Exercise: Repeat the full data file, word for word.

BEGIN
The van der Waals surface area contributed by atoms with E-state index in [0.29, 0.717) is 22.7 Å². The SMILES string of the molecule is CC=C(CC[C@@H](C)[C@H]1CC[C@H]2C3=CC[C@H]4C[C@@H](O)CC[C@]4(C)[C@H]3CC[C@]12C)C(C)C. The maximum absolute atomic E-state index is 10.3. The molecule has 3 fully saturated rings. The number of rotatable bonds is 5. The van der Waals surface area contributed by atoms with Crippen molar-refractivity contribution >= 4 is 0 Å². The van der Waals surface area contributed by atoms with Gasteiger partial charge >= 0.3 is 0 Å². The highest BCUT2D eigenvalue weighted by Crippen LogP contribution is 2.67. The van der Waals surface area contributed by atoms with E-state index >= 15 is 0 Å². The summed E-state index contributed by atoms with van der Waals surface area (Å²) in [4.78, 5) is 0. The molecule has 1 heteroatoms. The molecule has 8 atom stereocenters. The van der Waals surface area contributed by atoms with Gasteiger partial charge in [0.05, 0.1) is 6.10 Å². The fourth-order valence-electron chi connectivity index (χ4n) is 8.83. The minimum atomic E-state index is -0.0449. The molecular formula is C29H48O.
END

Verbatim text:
The van der Waals surface area contributed by atoms with E-state index in [0.29, 0.717) is 22.7 Å². The SMILES string of the molecule is CC=C(CC[C@@H](C)[C@H]1CC[C@H]2C3=CC[C@H]4C[C@@H](O)CC[C@]4(C)[C@H]3CC[C@]12C)C(C)C. The maximum absolute atomic E-state index is 10.3. The molecule has 3 fully saturated rings. The number of rotatable bonds is 5. The van der Waals surface area contributed by atoms with Crippen molar-refractivity contribution >= 4 is 0 Å². The van der Waals surface area contributed by atoms with Gasteiger partial charge >= 0.3 is 0 Å². The highest BCUT2D eigenvalue weighted by Crippen LogP contribution is 2.67. The van der Waals surface area contributed by atoms with E-state index >= 15 is 0 Å². The summed E-state index contributed by atoms with van der Waals surface area (Å²) in [4.78, 5) is 0. The molecule has 1 heteroatoms. The molecule has 8 atom stereocenters. The van der Waals surface area contributed by atoms with Gasteiger partial charge in [0.05, 0.1) is 6.10 Å². The fourth-order valence-electron chi connectivity index (χ4n) is 8.83. The minimum atomic E-state index is -0.0449. The molecular formula is C29H48O.